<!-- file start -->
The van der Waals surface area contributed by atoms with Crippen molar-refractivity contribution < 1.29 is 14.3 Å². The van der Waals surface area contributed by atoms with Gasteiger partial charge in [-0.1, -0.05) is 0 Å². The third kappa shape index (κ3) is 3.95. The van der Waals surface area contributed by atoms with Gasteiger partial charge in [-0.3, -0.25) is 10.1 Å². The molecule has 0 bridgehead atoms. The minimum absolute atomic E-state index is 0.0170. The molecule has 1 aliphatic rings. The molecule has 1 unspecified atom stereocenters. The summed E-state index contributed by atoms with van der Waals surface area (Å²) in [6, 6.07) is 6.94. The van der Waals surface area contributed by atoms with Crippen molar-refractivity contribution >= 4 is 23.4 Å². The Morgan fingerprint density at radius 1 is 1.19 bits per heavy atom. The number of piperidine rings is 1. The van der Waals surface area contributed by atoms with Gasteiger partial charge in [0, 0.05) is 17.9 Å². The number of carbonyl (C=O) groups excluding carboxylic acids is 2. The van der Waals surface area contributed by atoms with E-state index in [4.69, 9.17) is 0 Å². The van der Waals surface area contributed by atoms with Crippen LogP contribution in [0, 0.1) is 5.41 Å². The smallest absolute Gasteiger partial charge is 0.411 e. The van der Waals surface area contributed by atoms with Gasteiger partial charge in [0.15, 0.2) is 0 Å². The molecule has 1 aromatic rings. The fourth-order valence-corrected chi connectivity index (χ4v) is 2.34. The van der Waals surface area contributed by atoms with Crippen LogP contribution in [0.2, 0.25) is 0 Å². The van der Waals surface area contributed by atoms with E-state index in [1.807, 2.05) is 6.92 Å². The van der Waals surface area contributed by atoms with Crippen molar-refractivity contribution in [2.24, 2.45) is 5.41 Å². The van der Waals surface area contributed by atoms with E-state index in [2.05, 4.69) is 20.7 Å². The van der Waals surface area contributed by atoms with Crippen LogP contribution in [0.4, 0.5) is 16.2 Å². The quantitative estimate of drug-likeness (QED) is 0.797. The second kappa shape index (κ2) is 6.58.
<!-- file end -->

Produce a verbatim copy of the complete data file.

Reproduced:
The van der Waals surface area contributed by atoms with Crippen molar-refractivity contribution < 1.29 is 14.3 Å². The van der Waals surface area contributed by atoms with Gasteiger partial charge in [-0.1, -0.05) is 0 Å². The third kappa shape index (κ3) is 3.95. The van der Waals surface area contributed by atoms with Gasteiger partial charge in [-0.3, -0.25) is 10.1 Å². The molecule has 0 bridgehead atoms. The minimum absolute atomic E-state index is 0.0170. The molecule has 1 aliphatic rings. The molecule has 1 unspecified atom stereocenters. The summed E-state index contributed by atoms with van der Waals surface area (Å²) in [6, 6.07) is 6.94. The van der Waals surface area contributed by atoms with Crippen molar-refractivity contribution >= 4 is 23.4 Å². The Morgan fingerprint density at radius 1 is 1.19 bits per heavy atom. The number of piperidine rings is 1. The van der Waals surface area contributed by atoms with Gasteiger partial charge in [0, 0.05) is 17.9 Å². The number of carbonyl (C=O) groups excluding carboxylic acids is 2. The van der Waals surface area contributed by atoms with E-state index in [4.69, 9.17) is 0 Å². The van der Waals surface area contributed by atoms with Crippen LogP contribution in [0, 0.1) is 5.41 Å². The smallest absolute Gasteiger partial charge is 0.411 e. The van der Waals surface area contributed by atoms with Gasteiger partial charge in [0.15, 0.2) is 0 Å². The molecule has 1 aromatic rings. The fourth-order valence-corrected chi connectivity index (χ4v) is 2.34. The van der Waals surface area contributed by atoms with Crippen LogP contribution in [0.2, 0.25) is 0 Å². The van der Waals surface area contributed by atoms with E-state index in [1.807, 2.05) is 6.92 Å². The van der Waals surface area contributed by atoms with Crippen molar-refractivity contribution in [2.24, 2.45) is 5.41 Å². The van der Waals surface area contributed by atoms with E-state index in [2.05, 4.69) is 20.7 Å². The van der Waals surface area contributed by atoms with Crippen LogP contribution in [0.4, 0.5) is 16.2 Å². The quantitative estimate of drug-likeness (QED) is 0.797. The second kappa shape index (κ2) is 6.58.